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Discussion in 'General Electronics Discussion' started by Supercap2F, Mar 29, 2014.

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  1. Supercap2F

    Supercap2F

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    149
    Mar 22, 2014
    Hi Everyone!

    I have looked everywhere on the internet but I can not find any electronics clubs near Oklahoma City, Oklahoma, USA. Does anyone know of one?

    Thanks:)

    Dan
     
  2. jpanhalt

    jpanhalt

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    4
    Nov 12, 2013
    Norman is not that far away. Here is a link to a robotics club at OU: (you may need to be enrolled)

    I suspect you need to decide whether your interests fit robotics or radio. There are clubs for both. Electronics in general might be harder to find. If there is a community college nearby, that might be another option.

    John
     
  3. Supercap2F

    Supercap2F

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    149
    Mar 22, 2014
    Sorry about the delay in responding :eek: A robotics club would be the best for me.
    Do you know of any more?

    Thanks
    Dan
     
  4. (*steve*)

    (*steve*) ¡sǝpodᴉʇuɐ ǝɥʇ ɹɐǝɥd Moderator

    25,271
    2,718
    Jan 21, 2010
    Unless we have somebody nearby it's hard to say. We'll do our best to help you, but keep your eyes and ears open. Face to face contact can be really helpful, although you can probably get more frequent contact on the internet.
     
  5. shrtrnd

    shrtrnd

    3,689
    458
    Jan 15, 2010
    Contact one of your local amateur (Ham) radio clubs and ask for information.
    Hams are usually good people with strong interests in electronics, and usually more
    than willing to help. They often have 'Hamfests', where the club will get together to
    join in some electronic event, and have club members and vendors come in to sell
    electronic parts. Most of the guys work in the electronics field, and will know about
    other electronics oriented clubs that might be in the area. They're organized, and
    are usually up to speed on what's happening electronically in the club's area.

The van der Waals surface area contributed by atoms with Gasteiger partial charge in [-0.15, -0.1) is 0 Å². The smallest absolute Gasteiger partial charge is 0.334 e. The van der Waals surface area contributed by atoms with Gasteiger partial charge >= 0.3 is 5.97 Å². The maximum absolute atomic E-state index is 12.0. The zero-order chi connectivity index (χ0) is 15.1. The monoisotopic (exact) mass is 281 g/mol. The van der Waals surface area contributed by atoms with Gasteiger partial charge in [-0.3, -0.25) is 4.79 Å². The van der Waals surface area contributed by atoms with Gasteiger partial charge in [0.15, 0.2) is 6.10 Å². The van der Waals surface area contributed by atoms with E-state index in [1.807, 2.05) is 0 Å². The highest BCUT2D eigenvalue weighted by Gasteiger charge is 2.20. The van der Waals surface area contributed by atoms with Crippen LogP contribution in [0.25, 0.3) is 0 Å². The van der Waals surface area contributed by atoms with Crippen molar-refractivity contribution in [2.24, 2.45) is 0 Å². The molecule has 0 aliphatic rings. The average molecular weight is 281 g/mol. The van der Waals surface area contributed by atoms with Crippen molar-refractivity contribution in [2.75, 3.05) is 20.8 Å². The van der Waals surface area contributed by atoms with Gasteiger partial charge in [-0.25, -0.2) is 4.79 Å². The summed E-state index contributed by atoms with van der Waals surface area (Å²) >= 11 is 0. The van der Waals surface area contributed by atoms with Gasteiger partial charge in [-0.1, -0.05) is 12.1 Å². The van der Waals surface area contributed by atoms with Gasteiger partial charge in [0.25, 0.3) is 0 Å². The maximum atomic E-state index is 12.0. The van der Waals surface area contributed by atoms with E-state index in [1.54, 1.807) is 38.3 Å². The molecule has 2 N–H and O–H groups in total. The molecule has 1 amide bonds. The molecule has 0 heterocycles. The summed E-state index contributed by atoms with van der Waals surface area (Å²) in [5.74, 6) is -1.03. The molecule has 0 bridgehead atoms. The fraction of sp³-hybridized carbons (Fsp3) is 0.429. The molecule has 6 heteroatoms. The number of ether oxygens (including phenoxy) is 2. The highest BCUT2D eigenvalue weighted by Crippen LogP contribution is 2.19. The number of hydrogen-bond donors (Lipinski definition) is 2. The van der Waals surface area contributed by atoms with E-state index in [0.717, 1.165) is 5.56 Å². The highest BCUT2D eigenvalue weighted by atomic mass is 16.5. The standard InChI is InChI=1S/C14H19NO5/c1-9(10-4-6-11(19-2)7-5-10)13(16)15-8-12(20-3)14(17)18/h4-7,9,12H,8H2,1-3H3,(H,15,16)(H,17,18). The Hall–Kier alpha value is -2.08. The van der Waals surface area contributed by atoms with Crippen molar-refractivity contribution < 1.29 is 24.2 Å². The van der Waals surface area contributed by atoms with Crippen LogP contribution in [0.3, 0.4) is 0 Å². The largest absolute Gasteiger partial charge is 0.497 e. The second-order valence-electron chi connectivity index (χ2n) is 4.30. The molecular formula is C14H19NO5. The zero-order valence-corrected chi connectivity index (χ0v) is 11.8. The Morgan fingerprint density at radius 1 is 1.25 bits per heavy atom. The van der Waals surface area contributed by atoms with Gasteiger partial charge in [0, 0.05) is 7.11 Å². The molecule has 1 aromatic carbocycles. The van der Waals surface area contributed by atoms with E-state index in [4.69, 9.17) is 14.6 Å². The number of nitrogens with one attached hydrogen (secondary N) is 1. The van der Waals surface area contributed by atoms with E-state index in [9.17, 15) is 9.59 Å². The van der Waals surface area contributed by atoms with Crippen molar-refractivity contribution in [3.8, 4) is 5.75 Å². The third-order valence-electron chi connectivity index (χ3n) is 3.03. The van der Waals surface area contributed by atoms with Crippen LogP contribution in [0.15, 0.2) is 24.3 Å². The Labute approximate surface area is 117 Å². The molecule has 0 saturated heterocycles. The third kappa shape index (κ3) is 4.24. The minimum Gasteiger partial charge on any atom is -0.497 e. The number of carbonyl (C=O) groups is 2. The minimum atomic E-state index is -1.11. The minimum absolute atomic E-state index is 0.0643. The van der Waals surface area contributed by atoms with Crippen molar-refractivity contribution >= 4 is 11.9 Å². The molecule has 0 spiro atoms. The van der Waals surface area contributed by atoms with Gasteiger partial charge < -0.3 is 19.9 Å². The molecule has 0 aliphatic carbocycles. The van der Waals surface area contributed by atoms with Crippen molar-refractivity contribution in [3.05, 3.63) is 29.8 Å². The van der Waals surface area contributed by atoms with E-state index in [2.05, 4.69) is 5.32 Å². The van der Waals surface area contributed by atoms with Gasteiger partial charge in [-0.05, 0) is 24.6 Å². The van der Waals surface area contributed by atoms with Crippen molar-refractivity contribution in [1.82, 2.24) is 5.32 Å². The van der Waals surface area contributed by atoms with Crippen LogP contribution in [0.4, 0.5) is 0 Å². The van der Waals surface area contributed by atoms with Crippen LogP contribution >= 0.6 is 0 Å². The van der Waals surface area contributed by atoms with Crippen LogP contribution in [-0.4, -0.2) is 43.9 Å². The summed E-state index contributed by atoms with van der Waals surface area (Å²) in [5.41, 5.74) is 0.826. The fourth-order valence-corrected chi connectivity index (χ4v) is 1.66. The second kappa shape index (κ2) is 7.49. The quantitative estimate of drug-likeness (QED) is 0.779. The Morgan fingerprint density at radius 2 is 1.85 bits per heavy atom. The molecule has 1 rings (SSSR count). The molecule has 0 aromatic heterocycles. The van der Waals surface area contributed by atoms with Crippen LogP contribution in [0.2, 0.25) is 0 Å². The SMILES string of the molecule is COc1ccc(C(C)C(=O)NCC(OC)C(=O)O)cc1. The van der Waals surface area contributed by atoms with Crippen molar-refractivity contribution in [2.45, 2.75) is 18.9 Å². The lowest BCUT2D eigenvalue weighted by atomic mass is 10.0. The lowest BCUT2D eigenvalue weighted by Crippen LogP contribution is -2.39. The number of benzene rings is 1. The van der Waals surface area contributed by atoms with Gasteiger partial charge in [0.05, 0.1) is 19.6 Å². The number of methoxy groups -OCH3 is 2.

6. duke37

    duke37

    5,283
    737
    Jan 9, 2011
    As shrtmd said.

    I googled 'oklahoma city amateur radio' and found hamdepot.com with a list of over a dozen clubs.

    You could try looking on the ARRL website.
     
  7. Supercap2F

    Supercap2F

    550
    149
    Mar 22, 2014
    What exactly do they do at a ham club?

    All the best
    Dan
     
  8. (*steve*)

    (*steve*) ¡sǝpodᴉʇuɐ ǝɥʇ ɹɐǝɥd Moderator

    25,271
    2,718
    Jan 21, 2010
    One of two things:

    a) sit around swapping recipes for cured pig meat

    b) anything related to amateur radio (and often much more)

    You want (b) ;)
     
  9. Supercap2F

    Supercap2F

    550
    149
    Mar 22, 2014
    Ha Ha very funny. But I mean what is amateur radio? I have never actually heard of it before.

    Dan
     
  10. duke37

    duke37

    5,283
    737
    Jan 9, 2011
    I belong to two radio clubs, There is nothing that they do exactly. Everyone has their own interests such as.
    Chatting on the radio
    Building radios
    Putting on exhibition stations
    Instructing to get an amateur licence
    Swapping/selling components and equipment
    Contest operating
    'Fox' hunting - a competition to find hidden transmitters

    I am a member of the RSGB, you could visit the ARRL (US) website for more information.

    I have not been on the air for many years, I spend most of my time repairing mostly valve (tube) domestic radios and the occasional electric fencer. At the present time I am making a wooden box to house an isolating transformer to make repairing live chassis radios a little safer.
    I don't do anything exactly, I am a bit of a bodger. Where some tricky soldering is concerned, I have got a friend to do it.
     
    Last edited: Apr 8, 2014
  11. shrtrnd

    shrtrnd

    3,689
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    Jan 15, 2010
    Just Google amateur or ham radio. It's a long history.
    Started out with guys who wanted to communicate where communications systems
    didn't exist. You used to have to know Morse Code to get an FCC license, but they
    have some licenses now that don't require code, so you can talk on some frequencies. Mostly now they're guys with strong interest in the hobby, and is a back-up
    in natural disaster areas where normal comms are disrupted.
    The reason I suggested them, is most of the guys I know in them, are also in computer
    clubs and like-minded fields of electronics interests. You have Hams that mostly talk
    to other hams in their area. And DX (long distance) hams that talk across country or
    to other countries. Like I said, it's a hobby thing.
     
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